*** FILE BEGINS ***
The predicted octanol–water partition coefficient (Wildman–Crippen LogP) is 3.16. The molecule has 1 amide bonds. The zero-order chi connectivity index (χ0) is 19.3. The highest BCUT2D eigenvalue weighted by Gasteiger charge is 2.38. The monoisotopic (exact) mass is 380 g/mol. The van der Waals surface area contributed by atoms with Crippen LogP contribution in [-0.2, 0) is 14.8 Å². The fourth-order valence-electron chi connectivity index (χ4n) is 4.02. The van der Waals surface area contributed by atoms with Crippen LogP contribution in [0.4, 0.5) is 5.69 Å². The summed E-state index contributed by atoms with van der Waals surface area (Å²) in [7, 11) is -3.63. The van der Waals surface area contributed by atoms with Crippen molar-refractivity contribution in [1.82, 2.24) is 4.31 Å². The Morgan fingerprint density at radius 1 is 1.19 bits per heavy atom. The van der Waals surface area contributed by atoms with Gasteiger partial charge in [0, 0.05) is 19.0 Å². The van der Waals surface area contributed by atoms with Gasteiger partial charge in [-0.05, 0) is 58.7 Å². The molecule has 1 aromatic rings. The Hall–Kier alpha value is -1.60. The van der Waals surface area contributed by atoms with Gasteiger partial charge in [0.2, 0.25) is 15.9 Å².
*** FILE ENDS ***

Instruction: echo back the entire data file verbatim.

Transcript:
The predicted octanol–water partition coefficient (Wildman–Crippen LogP) is 3.16. The molecule has 1 amide bonds. The zero-order chi connectivity index (χ0) is 19.3. The highest BCUT2D eigenvalue weighted by Gasteiger charge is 2.38. The monoisotopic (exact) mass is 380 g/mol. The van der Waals surface area contributed by atoms with Crippen LogP contribution in [-0.2, 0) is 14.8 Å². The fourth-order valence-electron chi connectivity index (χ4n) is 4.02. The van der Waals surface area contributed by atoms with Crippen LogP contribution in [0.4, 0.5) is 5.69 Å². The summed E-state index contributed by atoms with van der Waals surface area (Å²) in [7, 11) is -3.63. The van der Waals surface area contributed by atoms with Crippen molar-refractivity contribution in [1.82, 2.24) is 4.31 Å². The Morgan fingerprint density at radius 1 is 1.19 bits per heavy atom. The van der Waals surface area contributed by atoms with Gasteiger partial charge in [0, 0.05) is 19.0 Å². The van der Waals surface area contributed by atoms with Gasteiger partial charge in [-0.05, 0) is 58.7 Å². The molecule has 1 aromatic rings. The Hall–Kier alpha value is -1.60. The van der Waals surface area contributed by atoms with Gasteiger partial charge in [0.2, 0.25) is 15.9 Å².